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  1. #1
    Default Neurosurgery
    Medical Coding Books
    Can someone please help me. I have 2 neurosurgeon doctors (in the same speciality) that did a transsphenoidal resection of pituitary macroadenoma. One doctor did the transsphenoidal approach and closure. The other doctor removed the tumor. How can I code this??? The only code I can come up with is the 61548. But I don't think I can use this code with a modifier 62 if they are from the same speciality. Any help is appreciated. Thanks!!!

  2. #2
    North Carolina
    It almost sounds like an assistant surgery (80). Without the specifics of the op note, have you ruled out 62165?

  3. #3
    Smile Thanks for your help!!!
    Thanks for the code the more I read the code description the more it fits the op note. So I plan to use that code. But as far as using for both neurosurgeons I don't know what I should do. According to the op report it has the surgeon and co-surgeon listed on the op report and they are both in the same field. So should I put a modifier 62 if they are in the same speciality? Thanks for your help.

  4. #4
    North Carolina
    I have never reported 62 for the same specialty. In my opinion, it would be hard to justify medical necessity for reporting modifier 62 since the surgeons are of the same specialty. There would be a difference if reimbursement. Are these neurosurgeons within the same group?

    If two surgeons (each in a different specialty) are required to perform a specific procedure, each surgeon bills for the procedure with a modifier “-62.” Co-surgery also refers to surgical procedures involving two surgeons performing the parts of the procedure simultaneously, i.e., heart transplant or bilateral knee replacements. Documentation of the medical necessity for two surgeons is required for certain services identified in the MFSDB.


    I would check with the carrier in question. It's possible that they will allow modifier 62...
    Last edited by RebeccaWoodward*; 06-08-2010 at 01:03 PM.

  5. Default
    Neurosurgery Coding Alert OCT 1999 addresses this scenario, do you have access?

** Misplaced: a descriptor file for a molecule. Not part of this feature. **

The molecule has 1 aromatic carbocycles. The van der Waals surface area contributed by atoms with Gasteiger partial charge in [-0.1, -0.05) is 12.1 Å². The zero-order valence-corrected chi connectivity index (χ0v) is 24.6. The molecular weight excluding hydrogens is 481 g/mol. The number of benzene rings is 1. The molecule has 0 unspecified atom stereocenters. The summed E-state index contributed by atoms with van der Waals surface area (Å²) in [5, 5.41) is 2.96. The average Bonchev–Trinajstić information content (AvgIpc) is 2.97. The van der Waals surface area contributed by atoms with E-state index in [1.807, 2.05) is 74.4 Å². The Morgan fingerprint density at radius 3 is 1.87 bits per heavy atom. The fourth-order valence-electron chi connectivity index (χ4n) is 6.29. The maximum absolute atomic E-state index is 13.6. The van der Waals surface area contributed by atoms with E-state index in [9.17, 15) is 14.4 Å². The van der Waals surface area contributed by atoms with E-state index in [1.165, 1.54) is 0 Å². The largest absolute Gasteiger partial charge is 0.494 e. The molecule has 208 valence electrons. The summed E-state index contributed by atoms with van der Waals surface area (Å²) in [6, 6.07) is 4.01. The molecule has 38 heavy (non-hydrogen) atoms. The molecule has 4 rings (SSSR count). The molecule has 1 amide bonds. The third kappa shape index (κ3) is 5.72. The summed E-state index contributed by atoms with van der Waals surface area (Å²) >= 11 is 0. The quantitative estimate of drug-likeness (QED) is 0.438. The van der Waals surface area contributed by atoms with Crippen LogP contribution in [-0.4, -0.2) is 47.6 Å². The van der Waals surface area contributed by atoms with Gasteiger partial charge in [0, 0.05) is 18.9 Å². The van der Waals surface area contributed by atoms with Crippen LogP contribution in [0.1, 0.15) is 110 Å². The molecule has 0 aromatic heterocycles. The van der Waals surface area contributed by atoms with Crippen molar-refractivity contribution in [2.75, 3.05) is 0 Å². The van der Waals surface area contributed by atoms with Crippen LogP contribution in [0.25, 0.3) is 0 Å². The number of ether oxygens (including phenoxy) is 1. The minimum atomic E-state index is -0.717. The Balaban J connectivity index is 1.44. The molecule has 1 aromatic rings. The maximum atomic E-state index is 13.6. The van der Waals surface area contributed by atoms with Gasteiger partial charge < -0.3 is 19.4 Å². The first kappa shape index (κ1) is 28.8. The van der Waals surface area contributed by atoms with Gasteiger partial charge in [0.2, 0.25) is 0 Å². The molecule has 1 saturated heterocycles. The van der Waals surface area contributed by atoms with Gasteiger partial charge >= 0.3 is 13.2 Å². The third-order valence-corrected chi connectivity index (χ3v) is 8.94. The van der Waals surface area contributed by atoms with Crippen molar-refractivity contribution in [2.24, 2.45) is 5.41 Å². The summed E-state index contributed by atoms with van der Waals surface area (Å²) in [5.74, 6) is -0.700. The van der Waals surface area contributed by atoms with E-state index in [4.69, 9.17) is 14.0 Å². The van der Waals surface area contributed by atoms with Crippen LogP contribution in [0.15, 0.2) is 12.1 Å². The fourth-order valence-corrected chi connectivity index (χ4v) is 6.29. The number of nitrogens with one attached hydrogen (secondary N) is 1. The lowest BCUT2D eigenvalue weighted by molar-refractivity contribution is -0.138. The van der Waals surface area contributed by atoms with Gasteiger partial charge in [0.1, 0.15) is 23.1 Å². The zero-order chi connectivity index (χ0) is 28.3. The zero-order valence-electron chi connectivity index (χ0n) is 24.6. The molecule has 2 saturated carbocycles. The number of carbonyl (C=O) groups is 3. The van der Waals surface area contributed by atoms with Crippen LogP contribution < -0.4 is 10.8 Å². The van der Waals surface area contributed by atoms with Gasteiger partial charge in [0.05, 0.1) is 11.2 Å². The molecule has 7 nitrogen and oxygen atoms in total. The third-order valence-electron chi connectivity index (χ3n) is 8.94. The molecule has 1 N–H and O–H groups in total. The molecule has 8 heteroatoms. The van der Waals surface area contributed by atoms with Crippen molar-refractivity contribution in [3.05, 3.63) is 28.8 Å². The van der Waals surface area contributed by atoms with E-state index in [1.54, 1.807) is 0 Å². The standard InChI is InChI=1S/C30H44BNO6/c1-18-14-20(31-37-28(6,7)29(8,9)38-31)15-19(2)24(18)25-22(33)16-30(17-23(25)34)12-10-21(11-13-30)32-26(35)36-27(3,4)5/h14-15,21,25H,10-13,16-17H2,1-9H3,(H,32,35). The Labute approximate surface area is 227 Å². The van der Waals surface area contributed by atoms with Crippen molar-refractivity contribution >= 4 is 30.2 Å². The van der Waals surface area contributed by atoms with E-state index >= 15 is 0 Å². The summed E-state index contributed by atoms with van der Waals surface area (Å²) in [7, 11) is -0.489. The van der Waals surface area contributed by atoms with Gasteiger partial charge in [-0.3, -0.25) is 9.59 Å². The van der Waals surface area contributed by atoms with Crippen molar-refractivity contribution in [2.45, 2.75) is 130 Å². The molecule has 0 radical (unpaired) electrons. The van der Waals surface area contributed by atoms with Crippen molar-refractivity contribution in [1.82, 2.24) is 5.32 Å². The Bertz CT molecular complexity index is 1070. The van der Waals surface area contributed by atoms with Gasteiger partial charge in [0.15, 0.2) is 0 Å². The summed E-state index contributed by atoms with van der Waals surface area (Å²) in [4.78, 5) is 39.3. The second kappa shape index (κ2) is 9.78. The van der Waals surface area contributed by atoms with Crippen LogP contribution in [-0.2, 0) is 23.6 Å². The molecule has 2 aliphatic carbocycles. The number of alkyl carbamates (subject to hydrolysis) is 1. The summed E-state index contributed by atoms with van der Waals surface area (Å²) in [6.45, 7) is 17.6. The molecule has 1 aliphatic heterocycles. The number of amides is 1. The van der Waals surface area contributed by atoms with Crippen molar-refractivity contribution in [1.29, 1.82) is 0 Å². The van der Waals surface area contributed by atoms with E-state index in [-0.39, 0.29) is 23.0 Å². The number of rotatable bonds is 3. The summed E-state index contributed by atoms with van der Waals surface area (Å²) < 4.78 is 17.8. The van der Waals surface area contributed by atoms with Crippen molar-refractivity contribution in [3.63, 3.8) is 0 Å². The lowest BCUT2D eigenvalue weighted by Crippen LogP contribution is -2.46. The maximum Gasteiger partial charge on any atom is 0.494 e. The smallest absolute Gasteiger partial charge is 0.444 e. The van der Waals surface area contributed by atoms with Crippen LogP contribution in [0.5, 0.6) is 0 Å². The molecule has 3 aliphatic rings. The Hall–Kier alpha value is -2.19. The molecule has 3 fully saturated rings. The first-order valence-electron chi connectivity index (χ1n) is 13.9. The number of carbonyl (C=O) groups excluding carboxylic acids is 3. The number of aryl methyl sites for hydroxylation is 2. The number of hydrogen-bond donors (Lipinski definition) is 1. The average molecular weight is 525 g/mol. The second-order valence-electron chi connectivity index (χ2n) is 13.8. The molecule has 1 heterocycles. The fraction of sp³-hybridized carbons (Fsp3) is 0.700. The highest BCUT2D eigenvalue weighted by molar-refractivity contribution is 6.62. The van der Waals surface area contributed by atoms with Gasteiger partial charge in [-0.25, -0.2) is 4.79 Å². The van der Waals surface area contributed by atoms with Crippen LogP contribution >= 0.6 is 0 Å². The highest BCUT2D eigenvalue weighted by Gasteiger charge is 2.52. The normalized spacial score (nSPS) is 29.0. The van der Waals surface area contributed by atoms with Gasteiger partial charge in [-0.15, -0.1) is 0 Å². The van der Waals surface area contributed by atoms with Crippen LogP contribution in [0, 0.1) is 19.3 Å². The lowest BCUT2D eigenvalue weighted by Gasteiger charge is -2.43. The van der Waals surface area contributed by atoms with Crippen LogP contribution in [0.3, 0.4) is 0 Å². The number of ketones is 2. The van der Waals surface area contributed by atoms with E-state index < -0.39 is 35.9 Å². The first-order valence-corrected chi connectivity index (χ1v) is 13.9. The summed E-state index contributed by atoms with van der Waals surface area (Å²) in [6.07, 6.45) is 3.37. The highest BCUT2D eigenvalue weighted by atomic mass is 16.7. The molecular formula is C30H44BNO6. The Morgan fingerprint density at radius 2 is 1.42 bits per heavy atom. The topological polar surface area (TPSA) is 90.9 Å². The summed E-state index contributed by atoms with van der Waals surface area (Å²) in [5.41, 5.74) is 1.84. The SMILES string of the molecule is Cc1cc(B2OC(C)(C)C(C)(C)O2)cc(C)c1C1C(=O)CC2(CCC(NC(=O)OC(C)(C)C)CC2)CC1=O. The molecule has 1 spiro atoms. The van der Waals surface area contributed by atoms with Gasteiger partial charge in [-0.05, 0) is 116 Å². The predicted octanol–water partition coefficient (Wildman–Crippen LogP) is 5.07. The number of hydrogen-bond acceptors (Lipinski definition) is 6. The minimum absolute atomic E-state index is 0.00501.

6. #6
    North Carolina
    Which volume/number?

  7. #7
    North Carolina
    BCBS of NC's policy...(example)

    Co-Surgeons are defined as two or more surgeons, usually from different specialties, where the participation of both surgeons is necessary in performing a specific operative procedure. This may be necessary due to the
    complex nature of the procedure(s) and/or the patient’s condition. Co-Surgeons may also be of the same specialty, or may be of different specialties operating on separate body systems. Co-Surgery is always performed during the same operative session. Co-Surgeons may also be referred to as a Surgical Team.

    Even though I've never had a situation when the same specialty billed as co-surgeons, the concept does exist. Be cautious with Medicare though...check with your local carrier.

  8. #8
    I'm going to submit it with the modifier and see what happens. I will give an update on if the insurance will pay or not. Thanks for the information and the help. I appreciate it!!!

  9. #9
    Milwaukee WI
    Default Separate operative notes
    They did each dictate their own operative notes, I hope. You will need them for the appeal. Not to worry, I've had this type of scenario before; it's unusual but not unheard of. A cover letter and clearly documented separate operative notes got us paid.

    Hope that helps.

    F Tessa Bartels, CPC, CEMC

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